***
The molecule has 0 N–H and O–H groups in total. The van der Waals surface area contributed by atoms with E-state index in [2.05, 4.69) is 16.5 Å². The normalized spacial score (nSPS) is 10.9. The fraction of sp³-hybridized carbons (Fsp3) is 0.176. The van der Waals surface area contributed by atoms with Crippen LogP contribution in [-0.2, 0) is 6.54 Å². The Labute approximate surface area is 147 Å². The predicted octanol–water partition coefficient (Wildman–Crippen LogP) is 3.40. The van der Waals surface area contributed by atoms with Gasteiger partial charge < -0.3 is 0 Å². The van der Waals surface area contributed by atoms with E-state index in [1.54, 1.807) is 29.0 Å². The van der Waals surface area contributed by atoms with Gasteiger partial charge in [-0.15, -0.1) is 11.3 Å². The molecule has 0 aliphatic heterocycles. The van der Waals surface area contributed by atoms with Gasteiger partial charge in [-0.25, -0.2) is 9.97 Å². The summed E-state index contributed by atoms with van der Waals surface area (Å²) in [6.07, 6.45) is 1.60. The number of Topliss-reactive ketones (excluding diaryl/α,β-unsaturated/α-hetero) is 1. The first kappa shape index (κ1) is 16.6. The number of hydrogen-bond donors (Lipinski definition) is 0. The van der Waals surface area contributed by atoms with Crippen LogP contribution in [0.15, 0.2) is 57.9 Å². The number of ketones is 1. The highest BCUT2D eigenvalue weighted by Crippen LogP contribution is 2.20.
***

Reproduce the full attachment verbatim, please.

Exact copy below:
The molecule has 0 N–H and O–H groups in total. The van der Waals surface area contributed by atoms with E-state index in [2.05, 4.69) is 16.5 Å². The normalized spacial score (nSPS) is 10.9. The fraction of sp³-hybridized carbons (Fsp3) is 0.176. The van der Waals surface area contributed by atoms with Crippen LogP contribution in [-0.2, 0) is 6.54 Å². The Labute approximate surface area is 147 Å². The predicted octanol–water partition coefficient (Wildman–Crippen LogP) is 3.40. The van der Waals surface area contributed by atoms with Gasteiger partial charge < -0.3 is 0 Å². The van der Waals surface area contributed by atoms with E-state index in [1.54, 1.807) is 29.0 Å². The van der Waals surface area contributed by atoms with Gasteiger partial charge in [-0.15, -0.1) is 11.3 Å². The molecule has 0 aliphatic heterocycles. The van der Waals surface area contributed by atoms with Gasteiger partial charge in [-0.25, -0.2) is 9.97 Å². The summed E-state index contributed by atoms with van der Waals surface area (Å²) in [6.07, 6.45) is 1.60. The number of Topliss-reactive ketones (excluding diaryl/α,β-unsaturated/α-hetero) is 1. The first kappa shape index (κ1) is 16.6. The number of hydrogen-bond donors (Lipinski definition) is 0. The van der Waals surface area contributed by atoms with Crippen LogP contribution in [0.15, 0.2) is 57.9 Å². The number of ketones is 1. The highest BCUT2D eigenvalue weighted by Crippen LogP contribution is 2.20.